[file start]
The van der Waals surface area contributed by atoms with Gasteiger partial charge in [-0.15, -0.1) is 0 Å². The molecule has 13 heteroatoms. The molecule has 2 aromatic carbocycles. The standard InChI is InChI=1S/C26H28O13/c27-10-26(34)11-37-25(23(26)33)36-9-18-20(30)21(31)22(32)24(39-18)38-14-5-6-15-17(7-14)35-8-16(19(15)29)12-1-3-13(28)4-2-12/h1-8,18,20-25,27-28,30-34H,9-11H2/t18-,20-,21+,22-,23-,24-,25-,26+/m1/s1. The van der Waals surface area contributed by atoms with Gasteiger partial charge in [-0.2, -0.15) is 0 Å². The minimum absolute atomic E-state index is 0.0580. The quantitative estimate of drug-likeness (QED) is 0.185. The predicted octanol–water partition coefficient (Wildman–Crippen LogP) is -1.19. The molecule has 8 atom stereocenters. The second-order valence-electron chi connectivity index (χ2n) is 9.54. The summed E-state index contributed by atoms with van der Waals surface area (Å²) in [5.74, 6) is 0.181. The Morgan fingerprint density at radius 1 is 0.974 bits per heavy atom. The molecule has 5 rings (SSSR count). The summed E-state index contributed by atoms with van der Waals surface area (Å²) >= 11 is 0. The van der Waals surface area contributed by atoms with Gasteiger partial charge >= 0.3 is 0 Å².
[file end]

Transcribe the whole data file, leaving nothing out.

The van der Waals surface area contributed by atoms with Gasteiger partial charge in [-0.15, -0.1) is 0 Å². The molecule has 13 heteroatoms. The molecule has 2 aromatic carbocycles. The standard InChI is InChI=1S/C26H28O13/c27-10-26(34)11-37-25(23(26)33)36-9-18-20(30)21(31)22(32)24(39-18)38-14-5-6-15-17(7-14)35-8-16(19(15)29)12-1-3-13(28)4-2-12/h1-8,18,20-25,27-28,30-34H,9-11H2/t18-,20-,21+,22-,23-,24-,25-,26+/m1/s1. The van der Waals surface area contributed by atoms with Gasteiger partial charge in [-0.2, -0.15) is 0 Å². The minimum absolute atomic E-state index is 0.0580. The quantitative estimate of drug-likeness (QED) is 0.185. The predicted octanol–water partition coefficient (Wildman–Crippen LogP) is -1.19. The molecule has 8 atom stereocenters. The second-order valence-electron chi connectivity index (χ2n) is 9.54. The summed E-state index contributed by atoms with van der Waals surface area (Å²) in [5.74, 6) is 0.181. The Morgan fingerprint density at radius 1 is 0.974 bits per heavy atom. The molecule has 5 rings (SSSR count). The summed E-state index contributed by atoms with van der Waals surface area (Å²) >= 11 is 0. The van der Waals surface area contributed by atoms with Gasteiger partial charge >= 0.3 is 0 Å².